A Project for Better Journalism chapter
Editorials and Profiles

World War III Memes

After the news broke the first week of January that President Trump had ordered the assassination of Iranian general Qasem Soleimani, one of the most rapid reactions to emerge amid the surprise and confusion was the memes.

Jokes about the possible fallout of Soleimani’s death was instantly everywhere. They especially proliferated on TikTok and Twitter where hashtags like #WW3 drove major trends for several days. A member of the subreddit r/ww3memes, created over two years ago, announced on January 3, “It’s time for this sub to rise.” It currently has over 43,000 subscribers.

You might think this type of reaction is juvenile or dismissive, but it’s really just human. Memes frequently operate as exemplars of larger trends, as well as stand-ins for cultural anxieties and ways to express and alleviate fears or other emotions through humor. Generation Z is practically known for using this type of humor as a coping mechanism to deal with scary events. The collectivism of meme is a crucial part of their popularity because their rapid and visible spread helps everyone figure out how we’re feeling about some news trend or other issue.

Many memes circulate around the idea of a draft, and the rules placed around certain groups joining the military. For example, women are unsure whether they would have a chance at being drafted. Because most people would not like to be drafted, they make jokes about going “back to the kitchen” like women often were when only men were allowed in the military. However, it is important to remember that women of course deserve equal rights to men, and that these jokes are simply bringing humor into a complex situation.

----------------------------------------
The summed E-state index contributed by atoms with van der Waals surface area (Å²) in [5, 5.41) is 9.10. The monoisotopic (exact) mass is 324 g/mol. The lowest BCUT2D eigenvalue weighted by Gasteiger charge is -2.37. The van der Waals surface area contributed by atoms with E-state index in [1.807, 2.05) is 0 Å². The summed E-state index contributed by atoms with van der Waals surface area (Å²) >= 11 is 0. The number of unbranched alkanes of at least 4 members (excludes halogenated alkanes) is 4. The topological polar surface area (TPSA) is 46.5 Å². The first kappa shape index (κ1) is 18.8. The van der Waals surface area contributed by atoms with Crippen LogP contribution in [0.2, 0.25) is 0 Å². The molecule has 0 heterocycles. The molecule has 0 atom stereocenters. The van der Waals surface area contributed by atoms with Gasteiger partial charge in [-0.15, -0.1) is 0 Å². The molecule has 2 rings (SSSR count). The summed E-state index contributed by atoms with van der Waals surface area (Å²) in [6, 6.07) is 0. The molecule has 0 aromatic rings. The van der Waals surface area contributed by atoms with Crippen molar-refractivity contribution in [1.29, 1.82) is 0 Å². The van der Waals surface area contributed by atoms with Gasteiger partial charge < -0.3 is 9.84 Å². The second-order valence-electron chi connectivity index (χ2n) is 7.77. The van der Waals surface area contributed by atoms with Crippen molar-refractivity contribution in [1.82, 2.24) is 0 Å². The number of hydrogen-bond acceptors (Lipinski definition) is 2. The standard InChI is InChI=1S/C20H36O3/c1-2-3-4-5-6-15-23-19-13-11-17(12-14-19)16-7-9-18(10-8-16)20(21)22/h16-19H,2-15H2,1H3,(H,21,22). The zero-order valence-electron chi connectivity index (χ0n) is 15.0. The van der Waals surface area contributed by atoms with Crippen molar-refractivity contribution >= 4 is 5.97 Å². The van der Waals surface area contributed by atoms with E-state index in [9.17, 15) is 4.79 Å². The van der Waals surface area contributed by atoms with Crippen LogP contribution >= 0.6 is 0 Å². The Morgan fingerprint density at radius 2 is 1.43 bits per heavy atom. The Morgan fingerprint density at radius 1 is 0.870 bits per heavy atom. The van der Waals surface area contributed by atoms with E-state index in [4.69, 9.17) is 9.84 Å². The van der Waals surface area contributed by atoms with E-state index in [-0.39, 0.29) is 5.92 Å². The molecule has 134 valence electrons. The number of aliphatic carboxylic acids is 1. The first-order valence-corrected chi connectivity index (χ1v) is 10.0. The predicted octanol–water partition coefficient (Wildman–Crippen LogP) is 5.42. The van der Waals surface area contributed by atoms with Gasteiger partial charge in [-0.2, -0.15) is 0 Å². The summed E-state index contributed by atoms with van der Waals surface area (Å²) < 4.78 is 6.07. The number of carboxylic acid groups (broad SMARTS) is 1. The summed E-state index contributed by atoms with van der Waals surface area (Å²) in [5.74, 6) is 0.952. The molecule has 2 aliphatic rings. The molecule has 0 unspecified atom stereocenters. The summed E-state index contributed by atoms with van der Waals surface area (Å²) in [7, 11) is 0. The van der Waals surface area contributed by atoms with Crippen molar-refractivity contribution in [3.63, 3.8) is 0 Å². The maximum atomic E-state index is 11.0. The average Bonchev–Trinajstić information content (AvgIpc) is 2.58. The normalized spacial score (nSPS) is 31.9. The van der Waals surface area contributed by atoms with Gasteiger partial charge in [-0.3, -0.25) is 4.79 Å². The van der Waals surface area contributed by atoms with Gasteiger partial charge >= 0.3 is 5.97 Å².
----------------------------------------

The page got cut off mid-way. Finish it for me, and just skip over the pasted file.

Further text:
So, what were the memes telling us, if anything, about how teenage meme makers are perceiving the Iranian conflict and the larger, more abstract idea of a third World War?

Surprisingly, many of them seem to demonstrate far less fear than you might expect. In fact, the overall tone of the memes boiled down to a somewhat cheerful ambivalence about the prospect of war. 

This confidence is most likely because a world war is unlikely to happen. Despite tensions with Iran, the likelihood is slim, especially considering the fact that only two world wars have ever happened in the history of humanity.

There are definite gaps in the tone and subject of memes from platform to platform and they may already be part of a larger tonal shift away from the wholesome meme toward something a bit more suited to an era of apocalypse: a determination to party through the hard times to come.